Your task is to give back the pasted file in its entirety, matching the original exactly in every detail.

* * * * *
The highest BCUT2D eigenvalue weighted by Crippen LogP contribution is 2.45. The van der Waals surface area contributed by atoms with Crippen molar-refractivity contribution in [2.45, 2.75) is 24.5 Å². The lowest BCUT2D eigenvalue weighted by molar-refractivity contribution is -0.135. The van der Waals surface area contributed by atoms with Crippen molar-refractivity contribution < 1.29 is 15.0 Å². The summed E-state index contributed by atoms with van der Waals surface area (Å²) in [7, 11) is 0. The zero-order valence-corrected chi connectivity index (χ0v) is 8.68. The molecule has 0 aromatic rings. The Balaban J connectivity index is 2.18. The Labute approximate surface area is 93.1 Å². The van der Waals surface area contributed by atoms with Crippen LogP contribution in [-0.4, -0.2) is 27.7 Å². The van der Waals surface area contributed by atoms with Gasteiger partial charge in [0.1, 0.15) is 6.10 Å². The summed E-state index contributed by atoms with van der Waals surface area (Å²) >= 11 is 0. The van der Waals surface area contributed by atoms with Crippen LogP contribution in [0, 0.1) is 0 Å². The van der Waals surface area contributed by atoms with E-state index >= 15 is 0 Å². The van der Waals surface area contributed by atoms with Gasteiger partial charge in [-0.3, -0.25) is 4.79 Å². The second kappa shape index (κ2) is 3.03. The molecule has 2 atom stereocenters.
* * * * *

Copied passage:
The highest BCUT2D eigenvalue weighted by Crippen LogP contribution is 2.45. The van der Waals surface area contributed by atoms with Crippen molar-refractivity contribution in [2.45, 2.75) is 24.5 Å². The lowest BCUT2D eigenvalue weighted by molar-refractivity contribution is -0.135. The van der Waals surface area contributed by atoms with Crippen molar-refractivity contribution < 1.29 is 15.0 Å². The summed E-state index contributed by atoms with van der Waals surface area (Å²) in [7, 11) is 0. The zero-order valence-corrected chi connectivity index (χ0v) is 8.68. The molecule has 0 aromatic rings. The Balaban J connectivity index is 2.18. The Labute approximate surface area is 93.1 Å². The van der Waals surface area contributed by atoms with Crippen LogP contribution in [-0.4, -0.2) is 27.7 Å². The van der Waals surface area contributed by atoms with Gasteiger partial charge in [0.1, 0.15) is 6.10 Å². The summed E-state index contributed by atoms with van der Waals surface area (Å²) >= 11 is 0. The van der Waals surface area contributed by atoms with Crippen LogP contribution in [0, 0.1) is 0 Å². The van der Waals surface area contributed by atoms with E-state index >= 15 is 0 Å². The van der Waals surface area contributed by atoms with Gasteiger partial charge in [-0.3, -0.25) is 4.79 Å². The second kappa shape index (κ2) is 3.03. The molecule has 2 atom stereocenters.